Costa Rica abolished its army in 1948, a move that is celebrated annually, so the Central American nation is unable to pursue a Mexican or Colombian-style military crackdown.
However, the Costa Rican government has strengthened cooperation with the United States Navy in hitting traffickers in the South Pacific.
It also recently levied a special tax on businesses to raise $70 million for anti-drug efforts, including special police units.
U.S. Drug Enforcement Administration spokesman Michael Rothermund said local DEA agents worked closely with Costa Rica’s judicial and drug control police.
“Costa Rica has been a good partner in this fight”, said Eric Nelson, deputy ambassador to the United States in Costa Rica. “We think they’re making good decisions like increasing their security budget and combating corruption.”
The incursion of the drug trade has yet to cause a spike in violence as traffickers try to stay off officials’ radar, forgoing the attacks on security forces seen in Mexico.
Costa Rica’s homicide rate fell for the first time in six years in 2011 to 11.5 murders for every 100,000 inhabitants, bucking a trend of increasing violence in Central America.
Honduras, which holds the title of murder capital of the world, had a rate of 86 per 100,000 last year.
The cartels have not attacked national park rangers but there is increasing concern about the safety of travelling to distant corners of the reserves.
“Their duties used to be mainly conservation, environmental education and looking after park visitors”, says Rafael Gutierrez, head of park rangers at the government’s National Conservation Areas System. “Now their job has changed.”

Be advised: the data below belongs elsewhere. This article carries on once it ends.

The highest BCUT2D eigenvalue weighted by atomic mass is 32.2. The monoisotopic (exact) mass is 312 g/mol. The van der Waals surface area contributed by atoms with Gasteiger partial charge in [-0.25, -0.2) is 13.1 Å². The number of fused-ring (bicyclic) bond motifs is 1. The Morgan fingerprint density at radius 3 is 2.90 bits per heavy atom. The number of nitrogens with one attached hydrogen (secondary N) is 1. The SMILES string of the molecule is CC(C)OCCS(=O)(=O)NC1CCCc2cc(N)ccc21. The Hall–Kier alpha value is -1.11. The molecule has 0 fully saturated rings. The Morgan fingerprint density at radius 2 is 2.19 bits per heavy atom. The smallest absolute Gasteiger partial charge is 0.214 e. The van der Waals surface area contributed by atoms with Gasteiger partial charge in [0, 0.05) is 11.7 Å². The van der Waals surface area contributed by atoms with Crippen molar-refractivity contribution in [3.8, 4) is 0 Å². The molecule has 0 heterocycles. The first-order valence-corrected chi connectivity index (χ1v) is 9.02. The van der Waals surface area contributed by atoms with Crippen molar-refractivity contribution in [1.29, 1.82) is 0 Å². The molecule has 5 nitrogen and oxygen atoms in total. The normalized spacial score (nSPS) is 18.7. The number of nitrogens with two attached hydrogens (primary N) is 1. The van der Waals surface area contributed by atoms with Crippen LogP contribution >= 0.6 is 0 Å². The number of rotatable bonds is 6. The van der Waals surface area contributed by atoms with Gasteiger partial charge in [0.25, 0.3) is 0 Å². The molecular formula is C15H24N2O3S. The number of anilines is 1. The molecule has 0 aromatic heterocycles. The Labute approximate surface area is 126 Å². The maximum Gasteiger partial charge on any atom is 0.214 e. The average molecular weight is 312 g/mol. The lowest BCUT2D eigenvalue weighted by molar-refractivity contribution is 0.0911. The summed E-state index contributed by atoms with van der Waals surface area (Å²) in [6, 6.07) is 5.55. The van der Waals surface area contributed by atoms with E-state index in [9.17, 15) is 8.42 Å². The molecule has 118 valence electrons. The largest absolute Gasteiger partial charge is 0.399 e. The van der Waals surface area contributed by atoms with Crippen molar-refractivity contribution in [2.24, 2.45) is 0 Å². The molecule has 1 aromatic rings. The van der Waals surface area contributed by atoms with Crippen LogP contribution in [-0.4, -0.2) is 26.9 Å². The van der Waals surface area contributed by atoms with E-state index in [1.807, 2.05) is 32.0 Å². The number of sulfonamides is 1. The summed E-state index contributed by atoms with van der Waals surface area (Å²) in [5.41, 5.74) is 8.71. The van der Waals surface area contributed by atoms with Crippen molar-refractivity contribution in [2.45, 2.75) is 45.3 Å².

Costa Rica’s 28 parks cover a quarter of the national territory of 1.5 million acres, meaning there are almost endless marshes, mountains and jungles where traffickers can hide.
To pull out the ton of cocaine in Palo Seco in January, officers spent an entire day fighting through swamp water that went up to their necks, battling mangroves and swinging roots.
Costa Rica is particularly keen to control the gang’s incursions as the parks are a major draw for tourists, with some 300,000 visitors annually. Tourism generates some $2.1 billion a year, roughly 5 percent of gross domestic product.
“It’s such a shame that this has to happen”, said James Kaiser, an American writing a travel guide about Costa Rica. “But as someone who visits national parks I don’t have any reservations about visiting the most popular parts of the parks because I think those are not the areas that the drug traffickers are going to use.”
Police officer Martinez agreed that tourists were highly unlikely to bump into cocaine smugglers but said they were keeping an extra eye out for wandering visitors to make sure that did not happen.
“The biggest danger is that there is a confrontation between the narcos and a tourist,” police officer Martinez said.
“We’re always looking for the adventurous surfer who could get lost looking around for the perfect wave.”
Editing by Ioan Grillo and Krista Hughes